Posts tagged economy

“GET A JOB”: Dialogue Between a Conservative Congressman and a Voter on the Minimum Wage

VOTER TO REP. C.W. BILL YOUNG (R-FLA.): Jesse Jackson Jr. is passing around a bill to increase the minimum wage to $10 an hour. Would you support that?

REP. YOUNG: “Probably not.”

VOTER: “It’s $10 bucks an hour. It would give us a living wage.”

YOUNG: “How about getting a job. Why do you want that benefit? Get a job.”

VOTER: “I have a job, but it’s not enough to get by on.”

[YOUNG WALKS AWAY]

Conservatives would have you believe that our disappointing economic performance has somehow been caused by excessive government spending, which crowds out private job creation. But the reality is that private-sector job growth has more or less matched the recoveries from the last two recessions; the big difference this time is an unprecedented fall in public employment, which is now about 1.4 million jobs less than it would be if it had grown as fast as it did under President George W. Bush. And, if we had those extra jobs, the unemployment rate would be much lower than it is — something like 7.3 percent instead of 8.2 percent. It sure looks as if cutting government when the economy is deeply depressed hurts rather than helps the American people.
Congressional Budget Office: The Stimulus Worked
The director of the nonpartisan (and widely respected) Congressional Budget Office, Douglas Elmendorf gave testimony in response to questions from Rep. Tim Huelskamp (R-Kan.), a member of the tea party caucus. Huelskamp asserted that the stimulus was a failure because it did not keep the jobless rate below 8 percent, as the Obama administration predicted.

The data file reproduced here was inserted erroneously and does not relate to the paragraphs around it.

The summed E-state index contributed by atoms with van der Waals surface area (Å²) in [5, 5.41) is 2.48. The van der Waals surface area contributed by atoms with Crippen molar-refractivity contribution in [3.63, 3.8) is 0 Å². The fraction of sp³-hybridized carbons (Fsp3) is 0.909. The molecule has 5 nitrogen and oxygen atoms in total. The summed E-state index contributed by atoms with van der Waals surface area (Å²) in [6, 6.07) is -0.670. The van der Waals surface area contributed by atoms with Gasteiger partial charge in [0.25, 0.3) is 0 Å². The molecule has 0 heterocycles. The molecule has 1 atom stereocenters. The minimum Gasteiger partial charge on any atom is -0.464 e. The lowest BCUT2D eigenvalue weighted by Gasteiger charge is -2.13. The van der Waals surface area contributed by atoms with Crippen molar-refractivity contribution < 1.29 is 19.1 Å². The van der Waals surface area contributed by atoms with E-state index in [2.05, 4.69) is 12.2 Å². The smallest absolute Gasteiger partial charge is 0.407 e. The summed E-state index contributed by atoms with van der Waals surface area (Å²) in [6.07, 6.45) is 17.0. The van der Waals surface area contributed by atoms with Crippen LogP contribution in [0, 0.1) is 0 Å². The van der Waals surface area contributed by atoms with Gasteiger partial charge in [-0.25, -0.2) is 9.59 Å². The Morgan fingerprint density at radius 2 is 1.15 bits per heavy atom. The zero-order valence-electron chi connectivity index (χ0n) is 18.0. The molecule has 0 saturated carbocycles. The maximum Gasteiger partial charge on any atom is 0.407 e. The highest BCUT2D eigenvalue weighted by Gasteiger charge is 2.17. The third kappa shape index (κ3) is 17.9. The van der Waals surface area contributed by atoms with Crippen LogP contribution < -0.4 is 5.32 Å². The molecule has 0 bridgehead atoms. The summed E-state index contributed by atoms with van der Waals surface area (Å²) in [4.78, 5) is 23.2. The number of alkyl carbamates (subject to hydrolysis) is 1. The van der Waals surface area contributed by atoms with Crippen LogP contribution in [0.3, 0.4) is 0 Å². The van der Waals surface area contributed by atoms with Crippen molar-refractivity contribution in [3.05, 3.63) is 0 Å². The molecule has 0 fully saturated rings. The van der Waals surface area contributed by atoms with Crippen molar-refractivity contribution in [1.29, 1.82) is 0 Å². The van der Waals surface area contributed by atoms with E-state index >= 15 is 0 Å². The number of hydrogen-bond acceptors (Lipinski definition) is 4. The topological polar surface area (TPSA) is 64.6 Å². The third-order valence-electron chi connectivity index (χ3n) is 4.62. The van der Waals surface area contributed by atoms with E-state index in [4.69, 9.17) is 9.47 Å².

“Where did Washington mess up?” Huelskamp demanded. “Because you’re saying most economists think it should’ve worked. It didn’t.”
Most economists not only think it should have worked; they think it did work, Elmendorf replied. 80 percent of economic experts agreed that, because of the stimulus, the U.S. unemployment rate was lower at the end of 2010 than it would have been otherwise. Only 4% disagree. The CBO’s own analysis found that the package added as many as 3.3 million jobs to the economy during the second quarter of 2010, and may have prevented the nation from lapsing back into recession.

Congressional Budget Office: The Stimulus Worked

The director of the nonpartisan (and widely respected) Congressional Budget Office, Douglas Elmendorf gave testimony in response to questions from Rep. Tim Huelskamp (R-Kan.), a member of the tea party caucus. Huelskamp asserted that the stimulus was a failure because it did not keep the jobless rate below 8 percent, as the Obama administration predicted.

“Where did Washington mess up?” Huelskamp demanded. “Because you’re saying most economists think it should’ve worked. It didn’t.”

Most economists not only think it should have worked; they think it did work, Elmendorf replied. 80 percent of economic experts agreed that, because of the stimulus, the U.S. unemployment rate was lower at the end of 2010 than it would have been otherwise. Only 4% disagree. The CBO’s own analysis found that the package added as many as 3.3 million jobs to the economy during the second quarter of 2010, and may have prevented the nation from lapsing back into recession.